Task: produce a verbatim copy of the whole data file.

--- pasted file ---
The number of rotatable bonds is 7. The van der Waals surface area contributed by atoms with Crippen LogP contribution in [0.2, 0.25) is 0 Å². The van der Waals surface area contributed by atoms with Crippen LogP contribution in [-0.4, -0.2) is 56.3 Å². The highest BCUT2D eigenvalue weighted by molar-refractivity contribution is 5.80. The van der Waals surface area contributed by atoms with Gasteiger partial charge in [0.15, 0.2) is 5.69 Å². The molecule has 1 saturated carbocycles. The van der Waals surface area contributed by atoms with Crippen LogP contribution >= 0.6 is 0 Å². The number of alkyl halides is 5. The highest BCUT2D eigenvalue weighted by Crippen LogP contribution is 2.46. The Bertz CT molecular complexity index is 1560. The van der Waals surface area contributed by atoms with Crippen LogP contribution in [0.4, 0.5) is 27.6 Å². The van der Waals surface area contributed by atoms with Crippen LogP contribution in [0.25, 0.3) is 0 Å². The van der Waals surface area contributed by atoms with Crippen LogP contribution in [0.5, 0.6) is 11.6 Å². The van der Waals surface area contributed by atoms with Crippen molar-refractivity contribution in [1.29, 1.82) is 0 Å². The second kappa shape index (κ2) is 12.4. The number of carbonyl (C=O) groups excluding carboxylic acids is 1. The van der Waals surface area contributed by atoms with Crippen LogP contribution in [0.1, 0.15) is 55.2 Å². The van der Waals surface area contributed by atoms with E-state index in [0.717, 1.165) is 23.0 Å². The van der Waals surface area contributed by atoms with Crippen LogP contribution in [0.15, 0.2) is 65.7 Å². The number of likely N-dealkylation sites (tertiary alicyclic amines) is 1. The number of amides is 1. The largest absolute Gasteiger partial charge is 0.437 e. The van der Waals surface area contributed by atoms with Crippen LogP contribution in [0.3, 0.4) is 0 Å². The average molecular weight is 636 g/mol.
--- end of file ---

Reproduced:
The number of rotatable bonds is 7. The van der Waals surface area contributed by atoms with Crippen LogP contribution in [0.2, 0.25) is 0 Å². The van der Waals surface area contributed by atoms with Crippen LogP contribution in [-0.4, -0.2) is 56.3 Å². The highest BCUT2D eigenvalue weighted by molar-refractivity contribution is 5.80. The van der Waals surface area contributed by atoms with Gasteiger partial charge in [0.15, 0.2) is 5.69 Å². The molecule has 1 saturated carbocycles. The van der Waals surface area contributed by atoms with Crippen LogP contribution >= 0.6 is 0 Å². The number of alkyl halides is 5. The highest BCUT2D eigenvalue weighted by Crippen LogP contribution is 2.46. The Bertz CT molecular complexity index is 1560. The van der Waals surface area contributed by atoms with Crippen LogP contribution in [0.4, 0.5) is 27.6 Å². The van der Waals surface area contributed by atoms with Crippen LogP contribution in [0.25, 0.3) is 0 Å². The van der Waals surface area contributed by atoms with Crippen LogP contribution in [0.5, 0.6) is 11.6 Å². The van der Waals surface area contributed by atoms with Crippen molar-refractivity contribution in [1.29, 1.82) is 0 Å². The second kappa shape index (κ2) is 12.4. The number of carbonyl (C=O) groups excluding carboxylic acids is 1. The van der Waals surface area contributed by atoms with Crippen LogP contribution in [0.1, 0.15) is 55.2 Å². The van der Waals surface area contributed by atoms with E-state index in [0.717, 1.165) is 23.0 Å². The van der Waals surface area contributed by atoms with Crippen LogP contribution in [0.15, 0.2) is 65.7 Å². The number of likely N-dealkylation sites (tertiary alicyclic amines) is 1. The number of amides is 1. The largest absolute Gasteiger partial charge is 0.437 e. The van der Waals surface area contributed by atoms with Crippen LogP contribution in [0.3, 0.4) is 0 Å². The average molecular weight is 636 g/mol.